The Dark Knight Rises


Not since the original [#4, 5, 6] trilogy of Star Wars have I been so invested in a movie trilogy, only in this case, I have been able to experience the films as they come out in theaters. A few years ago I was introduced to Christopher Nolan after seeing Batman Begins, leading me to watch both Memento and The Prestige, and I was hooked. Nolan has a very serious, heavy tone to his films that is very drawing, and he tends to come up with some seriously awesome twists and surprises. After the success of The Dark Knight, I don’t know how anyone wouldn’t be anticipating this final film, but the expectations are probably higher than anyone could hope to achieve. That’s why I was only ever hoping for this movie to just be an epic conclusion to the series, it didn’t have to be the best movie ever made, it just had to fit in with the previous two films. And if there is one thing I could say about my expectations versus the results, it is this: I was not disappointed.

The Dark Knight Rises takes place eight years after the end of the last film, and Gotham is in a time of peace. Bruce Wayne, played by Christian Bale, has become a crippled recluse after the condemning of  Batman, and Commisioner Gordon, played by Gary Oldman fresh off his best actor nomination, is about to be fired, for he is a war hero in a time of peace. But when another masked vigilante named Bane is found to be working towards some dastardly deed in the sewers of the city, Gordon takes back the reigns of the police force, and Batman makes a timely return, although the police and media are still out to get him. After a few run-ins with the jewel thief Selena, played by Anne Hathaway, Wayne decides to enlist her help in finding Bane, who Selena is currently in debt to. It turns out that Batman was lead into a trap, and in a losing effort fights Bane mono y mono, and Bane breaks Batman’s back, but does not kill him. He instead leaves him in an old prison in the middle of no-where, where only one person has ever escaped, with a television hooked up so he can see the eventual destruction of Gotham that Bane himself will be bringing on. It is only when Wayne can learn the real fear of death and the reason why we fall before the Dark Knight can rise.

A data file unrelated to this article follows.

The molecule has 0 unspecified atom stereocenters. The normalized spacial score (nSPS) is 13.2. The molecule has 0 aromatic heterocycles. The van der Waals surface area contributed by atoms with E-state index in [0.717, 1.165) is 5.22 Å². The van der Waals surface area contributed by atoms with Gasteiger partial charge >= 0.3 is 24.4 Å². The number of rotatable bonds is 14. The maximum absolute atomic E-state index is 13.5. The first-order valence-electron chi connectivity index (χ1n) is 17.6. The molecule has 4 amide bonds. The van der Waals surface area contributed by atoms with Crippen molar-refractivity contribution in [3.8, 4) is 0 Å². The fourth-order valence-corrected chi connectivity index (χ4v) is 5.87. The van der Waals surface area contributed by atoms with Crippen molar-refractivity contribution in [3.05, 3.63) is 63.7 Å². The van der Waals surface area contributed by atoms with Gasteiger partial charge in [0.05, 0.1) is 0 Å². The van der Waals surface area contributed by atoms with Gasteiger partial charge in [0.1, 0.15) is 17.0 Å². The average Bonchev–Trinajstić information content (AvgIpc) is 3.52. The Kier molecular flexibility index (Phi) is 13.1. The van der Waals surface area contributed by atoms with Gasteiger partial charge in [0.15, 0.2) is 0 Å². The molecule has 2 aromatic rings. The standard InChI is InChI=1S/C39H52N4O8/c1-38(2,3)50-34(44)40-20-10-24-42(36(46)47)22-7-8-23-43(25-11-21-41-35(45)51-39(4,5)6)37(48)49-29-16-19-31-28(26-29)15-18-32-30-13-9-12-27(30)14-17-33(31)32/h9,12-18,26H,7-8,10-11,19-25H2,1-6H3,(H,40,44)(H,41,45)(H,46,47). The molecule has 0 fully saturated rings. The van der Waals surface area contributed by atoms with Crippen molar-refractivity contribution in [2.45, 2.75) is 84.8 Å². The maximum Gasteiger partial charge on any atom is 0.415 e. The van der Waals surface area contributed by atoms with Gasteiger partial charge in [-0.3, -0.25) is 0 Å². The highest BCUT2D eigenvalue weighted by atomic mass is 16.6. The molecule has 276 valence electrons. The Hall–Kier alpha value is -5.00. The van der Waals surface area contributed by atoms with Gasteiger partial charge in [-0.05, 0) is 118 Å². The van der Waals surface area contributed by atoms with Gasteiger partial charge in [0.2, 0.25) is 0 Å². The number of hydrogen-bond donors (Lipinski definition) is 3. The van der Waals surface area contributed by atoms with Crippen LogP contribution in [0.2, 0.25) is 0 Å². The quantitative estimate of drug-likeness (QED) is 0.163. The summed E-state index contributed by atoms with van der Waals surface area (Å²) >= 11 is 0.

With a run time of 164 minutes, this movie is an investment. In all honesty, it could have been split up into two movies easily. I don’t think Nolan wanted to do such a thing, so he instead made one really long epic tale to conclude the trilogy. With the same heavy style of The Dark Knight and Batman Begins, I don’t know if everyone can handle the run time of this film, but if you really are a fan of Batman and the series so far, than I really think this was an awesome way to go about ending it, giving us almost two movies in one. This movie was made with the word “epic” in mind. In TDK, Nolan only had one shot that used an IMAX camera, one sweeping the city of Gotham in a helicopter, but in TDKR, there were many more. An avid speaker against 3D and the switch to digital from film, Nolan really has an eye for stunning IMAX camera shots, and seeing this movie anywhere but an IMAX theater seems like a crime against humanity. Combined with these huge establishing shots and awesome car/motorcylce/flying bat mobile scenes is the most insane audio I have ever heard in a film. It was almost to the point of painful the sound was so loud. Every gun shot quaked with the force of a nuclear explosion, and the iconic soundtrack shook the entire theater multiple times. Again, the word that comes to mind: epic.